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Proposed University of Tennessee budget includes millions for Vols' Neyland Stadium, baseball and basketball venues

The proposed Fiscal Year 2023 budget also projected to earmark some $200 million for athletics facilities

Part of a proposed 2023 fiscal year $566.89 million budget for the University of Tennessee system includes more than $7 million for Neyland Stadium “maintenance,” another $4 million-plus for Neyland Thompson Sports Center renovations and a whopping $56.8 million for top-ranked Tennessee baseball’s home inside Lindsey Nelson Stadium.

The proposed budget, viewed Tuesday by FootballScoop, also earmarked $28.3 for a new Thompson-Boling Arena Club inside the flagship school’s basketball arena in Knoxville. In sum, the proposed UT budget for FY ’23 requested some $200 million in direct line-item expenditures for athletics on Rocky Top – nearly 40% of the total requested.

Neyland Stadium presently is underdoing numerous renovations as part of what the school has said projected to be a $340 million project on the venerable home of the Volunteers, now more than a century old after its 1921 debut.

The Vols, amidst their second spring camp under coach Josh Heupel, are unable to hold a traditional spring game this year because of the ongoing renovations to Neyland Stadium, this phase of which is scheduled for completion prior to Tennessee’s 2022 football season. The current project includes a new north end, large-sized video board that required the stadium’s newest upper deck addition to have seats whittled out of its center in order to accommodate the jumbo screen. Artist renderings illustrate a proposed plaza area in Neyland Stadium's north end zone in front of the new board, the addition of which along with the other construction elements are expected to cause the venue's total capacity to dip below 100,000 for the first time in decades.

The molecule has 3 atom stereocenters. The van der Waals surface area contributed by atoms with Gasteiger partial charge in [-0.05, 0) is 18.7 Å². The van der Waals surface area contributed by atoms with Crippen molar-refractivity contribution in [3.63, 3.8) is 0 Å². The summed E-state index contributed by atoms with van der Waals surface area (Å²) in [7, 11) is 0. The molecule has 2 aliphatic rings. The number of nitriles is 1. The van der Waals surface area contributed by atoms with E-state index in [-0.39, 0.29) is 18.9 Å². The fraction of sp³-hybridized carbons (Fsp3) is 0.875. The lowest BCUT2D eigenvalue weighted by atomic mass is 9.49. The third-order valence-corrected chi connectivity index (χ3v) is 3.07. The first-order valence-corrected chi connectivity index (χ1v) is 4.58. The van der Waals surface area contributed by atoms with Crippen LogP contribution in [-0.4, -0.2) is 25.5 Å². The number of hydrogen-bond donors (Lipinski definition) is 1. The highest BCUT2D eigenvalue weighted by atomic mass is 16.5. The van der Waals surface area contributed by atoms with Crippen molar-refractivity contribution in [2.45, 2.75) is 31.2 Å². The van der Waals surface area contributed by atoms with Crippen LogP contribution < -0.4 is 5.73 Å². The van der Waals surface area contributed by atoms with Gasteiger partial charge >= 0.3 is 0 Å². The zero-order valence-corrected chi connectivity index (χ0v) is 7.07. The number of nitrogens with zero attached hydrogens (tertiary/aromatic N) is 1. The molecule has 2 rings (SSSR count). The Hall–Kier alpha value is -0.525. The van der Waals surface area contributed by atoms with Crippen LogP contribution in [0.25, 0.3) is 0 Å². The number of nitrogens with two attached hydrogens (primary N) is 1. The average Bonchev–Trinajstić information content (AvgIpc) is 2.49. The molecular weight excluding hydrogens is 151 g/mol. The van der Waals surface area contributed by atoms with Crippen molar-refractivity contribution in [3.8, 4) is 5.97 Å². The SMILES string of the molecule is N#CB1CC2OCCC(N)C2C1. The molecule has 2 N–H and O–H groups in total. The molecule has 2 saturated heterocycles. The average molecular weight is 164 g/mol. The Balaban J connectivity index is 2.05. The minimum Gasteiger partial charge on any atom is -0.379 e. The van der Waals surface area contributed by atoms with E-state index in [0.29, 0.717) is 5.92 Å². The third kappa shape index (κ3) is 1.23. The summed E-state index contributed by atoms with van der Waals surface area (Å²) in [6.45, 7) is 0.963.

Tennessee earlier razed its decades-old concrete base and aluminum bleachers as part of this project in that portion of the renovation.

The new proposed funding of $7.5 million is separate from the overall renovations project.

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So, too, is the largest-ever investment sum for Lindsey Nelson Stadium, home of Tennessee’s top-ranked Vols baseball program. The Vols just swept Ole Miss last weekend on the road to ascend to the top spot in D1’s national rankings.

Additional athletics-related expenditures proposed include almost $39 million for a brand-new indoor track facility -- $38.98 million to be precise – include $2 million for the volleyball program, $1.3 million for Thornton Athletics Center – where UT houses its academic assistance programs for student-athletes, among other elements – and $6.55 million for the tennis program’s Goodfriend Tennis Center home. The budget likewise proposed $15.2 million for renovation of the 14-year-old Jones Aquatic Center, which UT debuted in 2008 with a price tag of $24 million, per the school.

Tennessee also earmarked $15.2 million in funding to renovate Lee Stadium, home of Tennessee’s softball program.

Last fall, new Tennessee athletics director Danny White and school officials announced their plan to “modernize” ticket pricing elements for Vols’ home football games. It saw some tickets in less desirable areas of the stadium remain at an de facto flat rate but also dramatically increased the cost of other areas and essentially dismissed the school’s “grandfather-clause” season tickets program, which had been a staple in many families for generations. In some instances, the sum tickets cost went from a standard $1,000 donation plus the face value of the tickets along the West sideline to a price point around $5,000 per ticket.